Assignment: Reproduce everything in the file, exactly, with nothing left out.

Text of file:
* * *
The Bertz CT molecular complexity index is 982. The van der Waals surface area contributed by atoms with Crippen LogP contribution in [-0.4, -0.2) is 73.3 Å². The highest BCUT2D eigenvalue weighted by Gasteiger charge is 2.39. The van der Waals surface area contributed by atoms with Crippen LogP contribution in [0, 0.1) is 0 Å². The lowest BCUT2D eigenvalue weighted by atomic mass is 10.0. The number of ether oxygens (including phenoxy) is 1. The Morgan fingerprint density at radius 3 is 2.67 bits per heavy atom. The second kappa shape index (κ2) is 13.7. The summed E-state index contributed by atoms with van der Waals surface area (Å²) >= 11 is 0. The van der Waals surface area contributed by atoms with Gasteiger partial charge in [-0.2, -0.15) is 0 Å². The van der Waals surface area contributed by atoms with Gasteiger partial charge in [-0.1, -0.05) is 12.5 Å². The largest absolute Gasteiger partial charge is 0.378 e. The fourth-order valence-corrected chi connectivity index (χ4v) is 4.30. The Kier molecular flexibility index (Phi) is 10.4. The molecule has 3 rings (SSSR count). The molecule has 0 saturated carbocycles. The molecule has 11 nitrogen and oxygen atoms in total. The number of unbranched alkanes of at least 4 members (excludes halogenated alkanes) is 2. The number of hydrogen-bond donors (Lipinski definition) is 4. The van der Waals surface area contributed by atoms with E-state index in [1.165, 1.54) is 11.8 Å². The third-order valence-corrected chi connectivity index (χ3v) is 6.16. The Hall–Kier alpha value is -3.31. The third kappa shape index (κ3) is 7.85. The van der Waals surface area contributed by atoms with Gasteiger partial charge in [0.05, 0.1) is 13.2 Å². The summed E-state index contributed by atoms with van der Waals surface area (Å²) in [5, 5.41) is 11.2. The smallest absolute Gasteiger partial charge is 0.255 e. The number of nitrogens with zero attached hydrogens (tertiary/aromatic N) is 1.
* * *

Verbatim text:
The Bertz CT molecular complexity index is 982. The van der Waals surface area contributed by atoms with Crippen LogP contribution in [-0.4, -0.2) is 73.3 Å². The highest BCUT2D eigenvalue weighted by Gasteiger charge is 2.39. The van der Waals surface area contributed by atoms with Crippen LogP contribution in [0, 0.1) is 0 Å². The lowest BCUT2D eigenvalue weighted by atomic mass is 10.0. The number of ether oxygens (including phenoxy) is 1. The Morgan fingerprint density at radius 3 is 2.67 bits per heavy atom. The second kappa shape index (κ2) is 13.7. The summed E-state index contributed by atoms with van der Waals surface area (Å²) >= 11 is 0. The van der Waals surface area contributed by atoms with Gasteiger partial charge in [-0.2, -0.15) is 0 Å². The van der Waals surface area contributed by atoms with Gasteiger partial charge in [-0.1, -0.05) is 12.5 Å². The largest absolute Gasteiger partial charge is 0.378 e. The fourth-order valence-corrected chi connectivity index (χ4v) is 4.30. The Kier molecular flexibility index (Phi) is 10.4. The molecule has 3 rings (SSSR count). The molecule has 0 saturated carbocycles. The molecule has 11 nitrogen and oxygen atoms in total. The number of unbranched alkanes of at least 4 members (excludes halogenated alkanes) is 2. The number of hydrogen-bond donors (Lipinski definition) is 4. The van der Waals surface area contributed by atoms with E-state index in [1.165, 1.54) is 11.8 Å². The third-order valence-corrected chi connectivity index (χ3v) is 6.16. The Hall–Kier alpha value is -3.31. The third kappa shape index (κ3) is 7.85. The van der Waals surface area contributed by atoms with Gasteiger partial charge in [0.05, 0.1) is 13.2 Å². The summed E-state index contributed by atoms with van der Waals surface area (Å²) in [5, 5.41) is 11.2. The smallest absolute Gasteiger partial charge is 0.255 e. The number of nitrogens with zero attached hydrogens (tertiary/aromatic N) is 1.